Still, Intel should probably start getting worried. While even a single-core Atom is still faster than the fastest ARM stuff, the performance that ARM is reaching is getting to the point where it's good enough for most people, and of course ARM has a gigantic power-efficiency advantage.
  13. #33  
    To all the people saying that metro is a skin, you're wrong, flat out. The skin on Windows 8 is the "normal" desktop.
    Read this blog:
    Designing for Metro style and the desktop - Building Windows 8 - Site Home - MSDN Blogs

    It explains pretty much everything everyone is worried about.
    This part here:
    We believe there is room for a more elegant, perhaps a more nuanced, approach. You get a beautiful, fast and fluid, Metro style interface and a huge variety of new apps to use. These applications have new attributes (a platform) that go well beyond the graphical styling (much to come on this at Build). As we showed, you get an amazing touch experience, and also one that works with mouse, trackpad, and keyboard. And if you want to stay permanently immersed in that Metro world, you will never see the desktop—we won’t even load it (literally the code will not be loaded) unless you explicitly choose to go there! This is Windows reimagined.

    But if you do see value in the desktop experience—in precise control, in powerful windowing and file management, in compatibility with hundreds of thousands of existing programs and devices, in support of your business software, those capabilities are right at your fingertips as well. You don’t need to change to a different device if you want to edit photos or movies professionally, create documents for your job or school, manage a large corpus of media or data, or get done the infinite number of things people do with a PC today. And if you don’t want to do any of those “PC” things, then you don’t have to and you’re not paying for them in memory, battery life, or hardware requirements. If you do want or need this functionality, then you can switch to it with ease and fluidity because Windows is right there. Essentially, you can think of the Windows desktop as just another app.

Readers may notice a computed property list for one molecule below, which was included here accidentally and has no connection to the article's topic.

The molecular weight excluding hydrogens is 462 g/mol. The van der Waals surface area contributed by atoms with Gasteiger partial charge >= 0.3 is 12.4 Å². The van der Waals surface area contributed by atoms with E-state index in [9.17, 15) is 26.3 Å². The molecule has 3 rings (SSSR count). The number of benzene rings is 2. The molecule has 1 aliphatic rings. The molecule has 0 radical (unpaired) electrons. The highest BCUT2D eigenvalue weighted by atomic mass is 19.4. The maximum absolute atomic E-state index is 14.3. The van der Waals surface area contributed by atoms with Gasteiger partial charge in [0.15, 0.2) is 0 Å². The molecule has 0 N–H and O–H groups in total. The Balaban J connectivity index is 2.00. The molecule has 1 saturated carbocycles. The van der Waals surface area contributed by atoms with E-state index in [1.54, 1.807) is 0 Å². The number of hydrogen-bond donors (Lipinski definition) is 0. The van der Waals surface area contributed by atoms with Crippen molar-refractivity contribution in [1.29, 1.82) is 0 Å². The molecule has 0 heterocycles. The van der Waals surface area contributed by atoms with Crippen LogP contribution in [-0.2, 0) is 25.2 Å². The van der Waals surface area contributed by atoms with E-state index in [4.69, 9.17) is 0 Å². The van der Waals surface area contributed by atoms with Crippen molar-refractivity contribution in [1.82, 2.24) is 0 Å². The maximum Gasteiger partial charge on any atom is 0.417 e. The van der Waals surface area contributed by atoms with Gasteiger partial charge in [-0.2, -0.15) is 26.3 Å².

That.
    Shiryayev and chalx like this.
  14. #34  
    Soooo.... its pretty much what we wanted webOS to be
  15. #35  
    Quote Originally Posted by Siah1214 View Post
    To all the people saying that metro is a skin, you're wrong, flat out. The skin on Windows 8 is the "normal" desktop.
    Read this blog:
    Designing for Metro style and the desktop - Building Windows 8 - Site Home - MSDN Blogs

    It explains pretty much everything everyone is worried about.
    This part here:

    That.
    Siah, this doesn't really put the Metro UI or the standard Windows UI as being the "normal" desktop. The UI in Windows is just a shell program that runs within the OS.

    On a Windows machine, Explorer (explorer.exe) is the shell that provides the familiar Windows UI we all know. The start button, the taskbar, the system tray, the desktop and its icons--those are all provided by Explorer.exe. Kill explorer.exe and all you are left with is your wallpaper and a pointer. But you can safely kill the explorer.exe process or even delete explorer.exe entirely and still have a completely usable OS. You just have to press CTRL-ALT-DEL to bring up the task manager and use that as your UI for launching and switching apps. This is Windows "naked."